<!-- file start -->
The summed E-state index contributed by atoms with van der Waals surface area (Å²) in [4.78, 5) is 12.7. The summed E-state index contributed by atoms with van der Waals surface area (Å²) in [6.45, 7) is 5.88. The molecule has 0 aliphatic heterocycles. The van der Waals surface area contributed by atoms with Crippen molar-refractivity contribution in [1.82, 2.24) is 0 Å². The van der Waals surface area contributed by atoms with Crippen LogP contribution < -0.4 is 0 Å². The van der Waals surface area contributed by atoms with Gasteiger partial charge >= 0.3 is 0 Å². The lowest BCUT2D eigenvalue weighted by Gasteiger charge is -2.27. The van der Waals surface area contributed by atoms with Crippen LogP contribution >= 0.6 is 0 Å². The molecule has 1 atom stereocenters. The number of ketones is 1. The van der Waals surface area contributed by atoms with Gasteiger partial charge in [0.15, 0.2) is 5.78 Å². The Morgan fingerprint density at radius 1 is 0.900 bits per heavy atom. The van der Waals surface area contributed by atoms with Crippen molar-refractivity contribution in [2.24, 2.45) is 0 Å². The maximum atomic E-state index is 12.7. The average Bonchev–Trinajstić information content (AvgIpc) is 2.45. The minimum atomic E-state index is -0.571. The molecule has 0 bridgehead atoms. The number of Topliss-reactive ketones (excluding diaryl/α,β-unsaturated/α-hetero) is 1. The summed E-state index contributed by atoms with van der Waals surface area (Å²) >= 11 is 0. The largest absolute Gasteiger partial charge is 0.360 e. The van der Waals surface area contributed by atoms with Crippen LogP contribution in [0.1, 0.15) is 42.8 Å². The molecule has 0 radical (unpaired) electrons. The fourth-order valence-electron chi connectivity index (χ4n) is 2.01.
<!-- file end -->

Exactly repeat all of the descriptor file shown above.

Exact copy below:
The summed E-state index contributed by atoms with van der Waals surface area (Å²) in [4.78, 5) is 12.7. The summed E-state index contributed by atoms with van der Waals surface area (Å²) in [6.45, 7) is 5.88. The molecule has 0 aliphatic heterocycles. The van der Waals surface area contributed by atoms with Crippen molar-refractivity contribution in [1.82, 2.24) is 0 Å². The van der Waals surface area contributed by atoms with Crippen LogP contribution < -0.4 is 0 Å². The van der Waals surface area contributed by atoms with Gasteiger partial charge >= 0.3 is 0 Å². The lowest BCUT2D eigenvalue weighted by Gasteiger charge is -2.27. The van der Waals surface area contributed by atoms with Crippen LogP contribution >= 0.6 is 0 Å². The molecule has 1 atom stereocenters. The number of ketones is 1. The van der Waals surface area contributed by atoms with Gasteiger partial charge in [0.15, 0.2) is 5.78 Å². The Morgan fingerprint density at radius 1 is 0.900 bits per heavy atom. The van der Waals surface area contributed by atoms with Crippen molar-refractivity contribution in [2.24, 2.45) is 0 Å². The maximum atomic E-state index is 12.7. The average Bonchev–Trinajstić information content (AvgIpc) is 2.45. The minimum atomic E-state index is -0.571. The molecule has 0 bridgehead atoms. The number of Topliss-reactive ketones (excluding diaryl/α,β-unsaturated/α-hetero) is 1. The summed E-state index contributed by atoms with van der Waals surface area (Å²) >= 11 is 0. The largest absolute Gasteiger partial charge is 0.360 e. The van der Waals surface area contributed by atoms with Crippen LogP contribution in [0.1, 0.15) is 42.8 Å². The molecule has 0 radical (unpaired) electrons. The fourth-order valence-electron chi connectivity index (χ4n) is 2.01.